As the jurors filtered into a dimly lit courtroom situated above the constant hum of traffic on Queens Boulevard last week, many glanced the way of Barbara Sheehan — the Howard Beach woman for whom they will decide whether she pumped 11 bullets into her ex-cop husband in self defense, as her attorney argues, or as a calculated “execution,” as the prosecution says.
Sitting with her hands clasped in front of a massive gathering of family and friends sporting purple domestic violence awareness ribbons, Sheehan is charged with shooting and killing Raymond Sheehan, a retired NYPD sergeant, on the morning of Feb. 18, 2008, after nearly two decades of abuse.
While Sheehan’s attorney, Michael Dowd, and Queens Assistant District Attorney Debra Pomodore, who is prosecuting the case, agree that the woman killed her husband, they painted very different pictures about the morning Raymond Sheehan died, as well as the relationship the two had, at the start of Barbara Sheehan’s trial at the Queens Supreme Courthouse in Kew Gardens last week.
Dowd told the story of a woman who had lived in “misery, pain and fear” since her husband allegedly began to abuse her not long after her second child, also named Raymond, was born in 1990.
“I can’t tell you the specific numbers of blows that Raymond Sheehan visited upon his wife — they’re in the tens of thousands,” Dowd told the jury during opening arguments on Friday. “It was a life of misery and fear.”
According to Dowd, his client had tried to leave her husband, but he told her, “you’re not going anyplace.”
“‘I’m a cop,’” Dowd said Raymond Sheehan told his wife. “‘You call the police, who are they going to believe — me or you?’”
“He said, ‘if you tell anyone, I’ll kill you, the kids and your family,’” Dowd said. “… He told her, ‘I know how to commit the perfect crime, and nobody will know I did it.’”
On Feb. 17, 2008, the day before Raymond Sheehan died, the couple went to visit their son, who was a freshman at Sacred Heart University in Connecticut. After they left and were in the car, Raymond Sheehan “turned to her and punched her in the nose,” Dowd said.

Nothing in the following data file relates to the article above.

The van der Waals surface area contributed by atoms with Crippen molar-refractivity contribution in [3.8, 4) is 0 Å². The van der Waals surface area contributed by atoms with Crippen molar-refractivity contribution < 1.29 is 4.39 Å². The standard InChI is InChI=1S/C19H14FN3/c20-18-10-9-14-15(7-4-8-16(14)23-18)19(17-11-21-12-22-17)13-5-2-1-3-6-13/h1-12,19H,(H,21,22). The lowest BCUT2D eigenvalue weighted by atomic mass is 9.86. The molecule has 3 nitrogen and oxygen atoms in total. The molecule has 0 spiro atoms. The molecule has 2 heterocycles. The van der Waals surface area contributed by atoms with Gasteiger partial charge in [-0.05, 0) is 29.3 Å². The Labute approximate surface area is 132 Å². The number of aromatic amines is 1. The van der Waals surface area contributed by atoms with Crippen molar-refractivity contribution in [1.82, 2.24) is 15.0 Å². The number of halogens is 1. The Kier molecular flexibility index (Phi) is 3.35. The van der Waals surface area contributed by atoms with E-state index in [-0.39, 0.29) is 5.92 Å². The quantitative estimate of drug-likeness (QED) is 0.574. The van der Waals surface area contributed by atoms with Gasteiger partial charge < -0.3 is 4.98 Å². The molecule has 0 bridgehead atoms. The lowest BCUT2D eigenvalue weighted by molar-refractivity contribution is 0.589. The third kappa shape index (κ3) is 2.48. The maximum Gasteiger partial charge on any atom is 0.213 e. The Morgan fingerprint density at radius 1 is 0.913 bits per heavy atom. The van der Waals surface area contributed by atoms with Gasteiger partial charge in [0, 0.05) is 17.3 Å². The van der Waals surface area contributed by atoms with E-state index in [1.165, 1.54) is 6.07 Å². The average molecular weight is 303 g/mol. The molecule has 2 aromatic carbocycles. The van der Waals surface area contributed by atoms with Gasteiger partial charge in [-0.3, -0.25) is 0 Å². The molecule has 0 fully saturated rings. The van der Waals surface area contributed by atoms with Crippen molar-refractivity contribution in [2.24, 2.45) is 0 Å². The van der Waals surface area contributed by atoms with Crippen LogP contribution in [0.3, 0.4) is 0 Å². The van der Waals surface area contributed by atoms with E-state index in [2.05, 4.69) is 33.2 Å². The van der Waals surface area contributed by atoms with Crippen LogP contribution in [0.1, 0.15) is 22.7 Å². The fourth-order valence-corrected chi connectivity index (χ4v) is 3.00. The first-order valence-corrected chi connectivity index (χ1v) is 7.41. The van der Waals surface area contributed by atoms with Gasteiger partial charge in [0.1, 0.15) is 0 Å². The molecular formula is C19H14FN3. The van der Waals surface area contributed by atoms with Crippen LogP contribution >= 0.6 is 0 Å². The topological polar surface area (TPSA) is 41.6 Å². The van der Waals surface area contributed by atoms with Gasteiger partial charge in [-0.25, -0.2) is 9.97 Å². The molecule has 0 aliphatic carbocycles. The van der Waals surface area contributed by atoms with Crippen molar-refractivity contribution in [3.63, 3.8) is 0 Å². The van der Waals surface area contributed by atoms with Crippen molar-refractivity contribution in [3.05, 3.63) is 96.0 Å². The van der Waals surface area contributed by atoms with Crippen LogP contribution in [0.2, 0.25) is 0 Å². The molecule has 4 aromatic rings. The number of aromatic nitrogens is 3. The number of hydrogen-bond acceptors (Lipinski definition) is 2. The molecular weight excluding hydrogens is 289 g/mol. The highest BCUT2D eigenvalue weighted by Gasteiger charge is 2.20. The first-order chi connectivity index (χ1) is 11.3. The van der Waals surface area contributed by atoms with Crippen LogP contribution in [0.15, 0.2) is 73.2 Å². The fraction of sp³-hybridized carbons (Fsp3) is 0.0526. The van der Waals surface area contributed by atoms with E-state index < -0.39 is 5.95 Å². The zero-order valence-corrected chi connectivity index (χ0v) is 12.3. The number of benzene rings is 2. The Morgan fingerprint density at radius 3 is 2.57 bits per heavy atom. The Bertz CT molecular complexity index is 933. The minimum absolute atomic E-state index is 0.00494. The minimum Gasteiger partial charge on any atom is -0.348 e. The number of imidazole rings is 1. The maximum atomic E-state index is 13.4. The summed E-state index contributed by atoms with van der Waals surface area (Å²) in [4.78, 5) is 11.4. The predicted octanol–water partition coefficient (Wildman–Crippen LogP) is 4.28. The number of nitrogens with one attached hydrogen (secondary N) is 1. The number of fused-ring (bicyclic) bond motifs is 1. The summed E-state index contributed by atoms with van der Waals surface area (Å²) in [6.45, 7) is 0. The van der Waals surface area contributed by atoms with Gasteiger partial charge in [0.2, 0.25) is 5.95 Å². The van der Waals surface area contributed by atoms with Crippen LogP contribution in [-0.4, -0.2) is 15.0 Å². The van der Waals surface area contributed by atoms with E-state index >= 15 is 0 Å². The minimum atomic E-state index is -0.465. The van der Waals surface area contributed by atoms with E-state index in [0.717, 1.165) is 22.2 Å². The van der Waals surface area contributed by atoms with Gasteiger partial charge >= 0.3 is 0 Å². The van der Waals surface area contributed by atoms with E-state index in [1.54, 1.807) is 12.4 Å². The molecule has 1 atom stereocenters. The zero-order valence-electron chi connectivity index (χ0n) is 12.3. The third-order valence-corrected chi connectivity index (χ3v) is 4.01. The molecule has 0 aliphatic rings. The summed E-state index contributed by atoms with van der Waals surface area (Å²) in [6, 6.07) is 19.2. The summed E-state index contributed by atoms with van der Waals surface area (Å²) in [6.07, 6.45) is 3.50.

“He said, ‘you filthy b****, how dare you get blood in my new car,’” Dowd said.
After they returned home, Raymond Sheehan drove his wife to the now defunct St. John’s Hospital in Elmhurst.
While she waited in the emergency room, her husband “was calling her over and over and over,” asking, “‘did you say anything? You’ve gotta get out of there,’” Dowd said.
The next morning, Barbara Sheehan, reportedly fearing for her life, told her husband she did not want to go on a planned vacation to Florida with him —a move that allegedly enraged her husband, who threw her out of the house, Dowd said.
“Finally she came back in and was soaked and freezing and she told him she’d go,” Dowd said.
After that, Raymond Sheehan reportedly told his wife to change their reservations so they would no longer be staying in a part of the state where relatives would be but in a place where nobody knew them, Dowd said.
“He made her make that change with a gun to her head,” the attorney told the jurors.
After Raymond Sheehan then went into the bathroom, Barbara Sheehan “knocks on the bathroom door and says she’s going to get dog food,” Dowd told the jury. “She figured she could run. He took out his gun and said, ‘I’m going to kill you; you’re not going anywhere.’”
Instead, Barbara Sheehan shot him five times with his .38-caliber revolver that he had left in their bedroom. Upon emptying that, she picked up his 9-mm Glock and fired that six times at her husband.